Despite the evidence favoring less use of lecture-focused instruction, the graph above shows that lectures have staying power. Some of this resilience likely rests with inertia and familiarity. I have anonymously surveyed more than 400 faculty members at the University of New Mexico School of Medicine, mostly during new-faculty orientation, regarding their perceptions of the active-learning versus lecturing as the best way to generate learning. Only 6% accept that lecture is best while 88% advocate for active learning and the remaining 6% claim that there is no difference. Yet, we know that most of these faculty members will use lecture extensively. Largely, they admit, because it is easiest and does not threaten their confidence that could arise by utilizing unfamiliar alternative appoaches. Others attempt active learning but are discouraged when not obtaining results comparable to the Freeman study.
Likewise, I have anonymously surveyed more than 400 medical students during their orientation. By a ten-to-one margin, they acknowledge active learning is superior to lecture. Yet, when asked which approach they prefer, 52% select lecture. Why would students prefer a format of learning that they feel is inferior to their learning? During discussion, they point to the many prior experiences of poorly designed and executed active learning assignments that did not generate learning and the undependable nature of classmates who did not arrive prepared to participate with group learning. These opinions also appear in research on medical students’ attitudes toward active learning. From a faculty standpoint, there is need to improve the implementation of evidence-based teaching practices. From the learner standpoint, there is need to take more responsibility for one’s own learning; the type of self-regulated, engaged, and commonly collaborative learning that will dominate their career and professional development when they will not be listening to academic lectures.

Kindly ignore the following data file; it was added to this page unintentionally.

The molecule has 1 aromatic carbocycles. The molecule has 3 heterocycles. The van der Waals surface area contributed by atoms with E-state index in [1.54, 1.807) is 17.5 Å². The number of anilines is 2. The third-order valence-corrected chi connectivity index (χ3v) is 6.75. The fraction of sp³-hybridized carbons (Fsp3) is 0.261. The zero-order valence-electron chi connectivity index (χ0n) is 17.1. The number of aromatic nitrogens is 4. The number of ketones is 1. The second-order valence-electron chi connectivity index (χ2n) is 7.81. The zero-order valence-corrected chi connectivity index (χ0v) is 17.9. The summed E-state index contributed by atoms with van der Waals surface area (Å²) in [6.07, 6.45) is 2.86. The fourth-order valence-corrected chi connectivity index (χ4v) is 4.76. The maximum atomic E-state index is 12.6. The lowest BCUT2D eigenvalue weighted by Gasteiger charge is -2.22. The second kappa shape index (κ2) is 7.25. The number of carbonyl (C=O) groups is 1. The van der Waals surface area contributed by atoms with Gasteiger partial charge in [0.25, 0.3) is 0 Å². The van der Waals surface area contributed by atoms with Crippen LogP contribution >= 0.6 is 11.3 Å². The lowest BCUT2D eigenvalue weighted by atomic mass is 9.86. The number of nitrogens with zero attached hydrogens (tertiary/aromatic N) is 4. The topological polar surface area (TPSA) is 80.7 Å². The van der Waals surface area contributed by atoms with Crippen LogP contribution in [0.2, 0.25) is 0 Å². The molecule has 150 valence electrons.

Which brings us back to the title of this post, which is a playful modification of the common proclamation upon the accession of a monarch. One dies but the institution continues. The data argue for replacing lecture and this need has been recognized for more than a century. Nonetheless, the institution continues. Do you want to know more about shifting your teaching away from over-reliance on lecture and also getting learner buy-in along the way? Check with your faculty-development professionals for guidance and seek out colleagues who will welcome you to observe their active classrooms. Bloodletting persisted for 2000 years, even after killing George Washington, and lecture may persist as long but that does not mean we should ignore evidence-based teaching methods.
By Gary A. Smith, Assistant Dean of Faculty Development in Education and Director, Office for Medical Educator Development, School of Medicine, University of New Mexico. This work is licensed under a Creative Commons Attribution-NonCommercial-Share Alike 4.0 International License.